Lincoln’s Waffle Shop… Take 2
Somehow while waiting to enjoying a diner-style breakfast, that long iron skillet you see your soon-to-be scrambled eggs on, seems to tell the story of the establishment in and of itself. The machine is greasy as if the owners had not had a minute in the restaurants existence to clean it (but let’s be honest that’s how they make it taste good too!). To me “mom and pop” diners are the heart and soul of American dining, and their disappearance is upsetting. These types of diners, drive-ins, and dives thrived in American culture before the invention of fast food restaurants came about and swept the nation, and the significance of sitting with family and friends to enjoy a personal meal diminished from people’s priority lists. The first thought that enters my mind upon entering the Lincoln Waffle Shop and similar establishments, is the true, honest, hard working American small business owners struggling to keep their “heads above water.”
Diversity. From the gentlemen behind me wearing suits that cost more than my car, talking about business strategies, all while making sure not to spill a drop syrup from their waffles, to the Redskins fan devouring grits, eggs, and bacon so quickly and sloppily, in a futile attempt to recover from what seemed to be the infamous hangover from a Redskins loss, not many industries can draw such diverse crowds. The price range at the diner, the atmosphere, and most importantly in my opinion the quick, honest, and sincere service attracts all types of cultures and backgrounds.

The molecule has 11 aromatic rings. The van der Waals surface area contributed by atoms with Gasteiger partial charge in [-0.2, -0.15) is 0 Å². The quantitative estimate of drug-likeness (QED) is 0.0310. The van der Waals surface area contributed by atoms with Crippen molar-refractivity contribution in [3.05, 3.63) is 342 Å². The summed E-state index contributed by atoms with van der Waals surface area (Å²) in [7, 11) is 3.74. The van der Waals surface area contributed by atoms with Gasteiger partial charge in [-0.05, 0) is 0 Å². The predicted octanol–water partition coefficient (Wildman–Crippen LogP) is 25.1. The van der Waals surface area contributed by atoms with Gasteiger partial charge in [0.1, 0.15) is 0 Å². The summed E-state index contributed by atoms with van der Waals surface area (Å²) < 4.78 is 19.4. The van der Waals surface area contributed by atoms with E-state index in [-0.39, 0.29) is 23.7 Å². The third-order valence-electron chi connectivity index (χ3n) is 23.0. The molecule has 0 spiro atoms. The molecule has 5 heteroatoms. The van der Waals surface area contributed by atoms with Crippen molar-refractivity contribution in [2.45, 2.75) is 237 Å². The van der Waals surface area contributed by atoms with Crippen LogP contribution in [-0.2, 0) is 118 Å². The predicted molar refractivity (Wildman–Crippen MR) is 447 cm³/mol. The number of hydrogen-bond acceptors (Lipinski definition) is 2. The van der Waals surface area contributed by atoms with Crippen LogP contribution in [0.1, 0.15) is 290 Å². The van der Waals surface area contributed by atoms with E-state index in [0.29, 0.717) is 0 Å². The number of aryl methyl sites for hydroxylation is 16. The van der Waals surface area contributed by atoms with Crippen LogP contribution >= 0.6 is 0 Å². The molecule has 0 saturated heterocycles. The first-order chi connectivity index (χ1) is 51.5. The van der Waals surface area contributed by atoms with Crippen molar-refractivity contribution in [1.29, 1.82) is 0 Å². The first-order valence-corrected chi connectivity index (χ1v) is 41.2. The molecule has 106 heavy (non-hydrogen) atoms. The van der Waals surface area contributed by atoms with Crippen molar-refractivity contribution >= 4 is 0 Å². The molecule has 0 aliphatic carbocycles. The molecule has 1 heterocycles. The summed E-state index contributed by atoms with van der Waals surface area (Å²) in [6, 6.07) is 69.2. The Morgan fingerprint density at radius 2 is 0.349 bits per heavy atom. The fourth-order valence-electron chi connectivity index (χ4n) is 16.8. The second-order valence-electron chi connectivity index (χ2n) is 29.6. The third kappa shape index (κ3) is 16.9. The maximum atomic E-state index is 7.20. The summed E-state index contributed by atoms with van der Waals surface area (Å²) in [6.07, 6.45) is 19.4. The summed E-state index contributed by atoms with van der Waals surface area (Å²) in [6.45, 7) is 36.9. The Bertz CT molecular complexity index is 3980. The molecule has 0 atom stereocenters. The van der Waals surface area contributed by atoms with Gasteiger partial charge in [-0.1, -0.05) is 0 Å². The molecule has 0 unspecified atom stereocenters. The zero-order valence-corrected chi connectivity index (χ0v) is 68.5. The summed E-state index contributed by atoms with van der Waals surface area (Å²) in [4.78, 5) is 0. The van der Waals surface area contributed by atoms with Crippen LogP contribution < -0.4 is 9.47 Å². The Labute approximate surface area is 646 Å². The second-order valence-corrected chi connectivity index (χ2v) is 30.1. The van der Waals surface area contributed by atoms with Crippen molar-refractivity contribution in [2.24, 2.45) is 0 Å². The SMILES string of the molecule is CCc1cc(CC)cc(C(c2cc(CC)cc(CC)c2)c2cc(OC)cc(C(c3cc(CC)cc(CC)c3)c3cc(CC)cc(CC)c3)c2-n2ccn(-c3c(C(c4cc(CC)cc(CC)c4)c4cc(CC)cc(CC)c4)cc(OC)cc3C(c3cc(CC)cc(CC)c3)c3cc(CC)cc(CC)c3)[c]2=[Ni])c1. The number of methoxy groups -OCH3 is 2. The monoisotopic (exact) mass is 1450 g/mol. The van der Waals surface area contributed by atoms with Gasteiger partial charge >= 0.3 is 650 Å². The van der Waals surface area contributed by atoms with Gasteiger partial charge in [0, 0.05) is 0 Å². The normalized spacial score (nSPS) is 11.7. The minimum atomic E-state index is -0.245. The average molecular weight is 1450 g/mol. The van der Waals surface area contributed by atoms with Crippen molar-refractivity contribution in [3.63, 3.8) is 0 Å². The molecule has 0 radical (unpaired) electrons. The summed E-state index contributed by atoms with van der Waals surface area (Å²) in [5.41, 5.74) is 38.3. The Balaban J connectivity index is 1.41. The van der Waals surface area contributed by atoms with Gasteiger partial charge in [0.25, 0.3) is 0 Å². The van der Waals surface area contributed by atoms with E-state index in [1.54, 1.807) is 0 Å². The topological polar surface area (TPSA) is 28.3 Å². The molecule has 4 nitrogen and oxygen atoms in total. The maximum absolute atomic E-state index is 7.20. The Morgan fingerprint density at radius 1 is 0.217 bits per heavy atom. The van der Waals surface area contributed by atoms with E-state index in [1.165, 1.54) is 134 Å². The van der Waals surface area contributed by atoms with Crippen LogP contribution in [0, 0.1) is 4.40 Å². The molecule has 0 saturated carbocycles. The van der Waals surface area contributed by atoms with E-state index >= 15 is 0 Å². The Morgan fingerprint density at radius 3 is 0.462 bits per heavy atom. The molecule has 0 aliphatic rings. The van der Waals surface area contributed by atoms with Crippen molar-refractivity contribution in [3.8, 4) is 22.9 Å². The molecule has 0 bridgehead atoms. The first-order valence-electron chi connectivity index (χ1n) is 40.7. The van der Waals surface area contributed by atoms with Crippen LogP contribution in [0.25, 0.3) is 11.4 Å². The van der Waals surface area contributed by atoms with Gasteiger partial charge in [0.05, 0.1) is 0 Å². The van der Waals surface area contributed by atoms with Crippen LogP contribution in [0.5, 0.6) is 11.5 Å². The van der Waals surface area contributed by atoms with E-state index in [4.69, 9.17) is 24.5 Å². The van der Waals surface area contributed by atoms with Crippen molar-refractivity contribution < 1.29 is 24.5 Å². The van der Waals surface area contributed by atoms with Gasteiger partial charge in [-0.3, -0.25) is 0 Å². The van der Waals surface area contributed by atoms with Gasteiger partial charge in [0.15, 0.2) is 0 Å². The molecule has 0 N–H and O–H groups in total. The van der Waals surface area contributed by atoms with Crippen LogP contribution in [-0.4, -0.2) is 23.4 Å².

Customers while in the waffle shop seem to break the social barriers set by the outside world in such a “non-threatening” environment. For example, a construction worker was in front the carry out register ordering for the entire crew, which was a hefty purchase, and he was nearly barking orders at the kitchen staff. Now without stereotyping, if I had met this gentleman outside the walls of the waffle shop, I doubt any...